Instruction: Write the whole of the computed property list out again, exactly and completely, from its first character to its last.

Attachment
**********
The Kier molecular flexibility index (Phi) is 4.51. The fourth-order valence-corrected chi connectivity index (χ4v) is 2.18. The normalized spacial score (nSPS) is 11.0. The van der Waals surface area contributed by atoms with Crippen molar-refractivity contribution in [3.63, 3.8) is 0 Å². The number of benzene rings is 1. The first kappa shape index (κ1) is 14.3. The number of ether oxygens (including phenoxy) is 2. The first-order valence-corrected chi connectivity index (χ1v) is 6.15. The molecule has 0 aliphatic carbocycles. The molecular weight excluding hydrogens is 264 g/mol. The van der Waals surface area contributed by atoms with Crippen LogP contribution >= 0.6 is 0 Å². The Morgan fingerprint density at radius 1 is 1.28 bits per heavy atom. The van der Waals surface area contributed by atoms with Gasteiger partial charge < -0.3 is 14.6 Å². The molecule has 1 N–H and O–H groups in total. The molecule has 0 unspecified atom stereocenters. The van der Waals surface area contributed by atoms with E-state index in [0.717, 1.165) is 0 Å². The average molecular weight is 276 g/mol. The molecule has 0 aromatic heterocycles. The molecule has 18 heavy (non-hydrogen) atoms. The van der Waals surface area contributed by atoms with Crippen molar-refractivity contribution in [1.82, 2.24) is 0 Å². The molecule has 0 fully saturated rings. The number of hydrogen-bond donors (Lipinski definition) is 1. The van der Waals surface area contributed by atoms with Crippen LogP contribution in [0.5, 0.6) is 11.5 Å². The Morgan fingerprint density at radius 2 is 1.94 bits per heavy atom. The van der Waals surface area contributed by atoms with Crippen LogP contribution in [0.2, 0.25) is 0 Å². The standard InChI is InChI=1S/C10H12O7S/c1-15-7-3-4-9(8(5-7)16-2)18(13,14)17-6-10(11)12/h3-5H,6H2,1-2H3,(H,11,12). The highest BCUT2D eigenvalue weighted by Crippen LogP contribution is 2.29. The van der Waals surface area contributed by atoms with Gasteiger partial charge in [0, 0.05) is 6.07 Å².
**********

The Kier molecular flexibility index (Phi) is 4.51. The fourth-order valence-corrected chi connectivity index (χ4v) is 2.18. The normalized spacial score (nSPS) is 11.0. The van der Waals surface area contributed by atoms with Crippen molar-refractivity contribution in [3.63, 3.8) is 0 Å². The number of benzene rings is 1. The first kappa shape index (κ1) is 14.3. The number of ether oxygens (including phenoxy) is 2. The first-order valence-corrected chi connectivity index (χ1v) is 6.15. The molecule has 0 aliphatic carbocycles. The molecular weight excluding hydrogens is 264 g/mol. The van der Waals surface area contributed by atoms with Crippen LogP contribution >= 0.6 is 0 Å². The Morgan fingerprint density at radius 1 is 1.28 bits per heavy atom. The van der Waals surface area contributed by atoms with Gasteiger partial charge < -0.3 is 14.6 Å². The molecule has 1 N–H and O–H groups in total. The molecule has 0 unspecified atom stereocenters. The van der Waals surface area contributed by atoms with E-state index in [0.717, 1.165) is 0 Å². The average molecular weight is 276 g/mol. The molecule has 0 aromatic heterocycles. The molecule has 18 heavy (non-hydrogen) atoms. The van der Waals surface area contributed by atoms with Crippen molar-refractivity contribution in [1.82, 2.24) is 0 Å². The molecule has 0 fully saturated rings. The number of hydrogen-bond donors (Lipinski definition) is 1. The van der Waals surface area contributed by atoms with Crippen LogP contribution in [0.5, 0.6) is 11.5 Å². The Morgan fingerprint density at radius 2 is 1.94 bits per heavy atom. The van der Waals surface area contributed by atoms with Crippen LogP contribution in [0.2, 0.25) is 0 Å². The standard InChI is InChI=1S/C10H12O7S/c1-15-7-3-4-9(8(5-7)16-2)18(13,14)17-6-10(11)12/h3-5H,6H2,1-2H3,(H,11,12). The highest BCUT2D eigenvalue weighted by Crippen LogP contribution is 2.29. The van der Waals surface area contributed by atoms with Gasteiger partial charge in [0, 0.05) is 6.07 Å².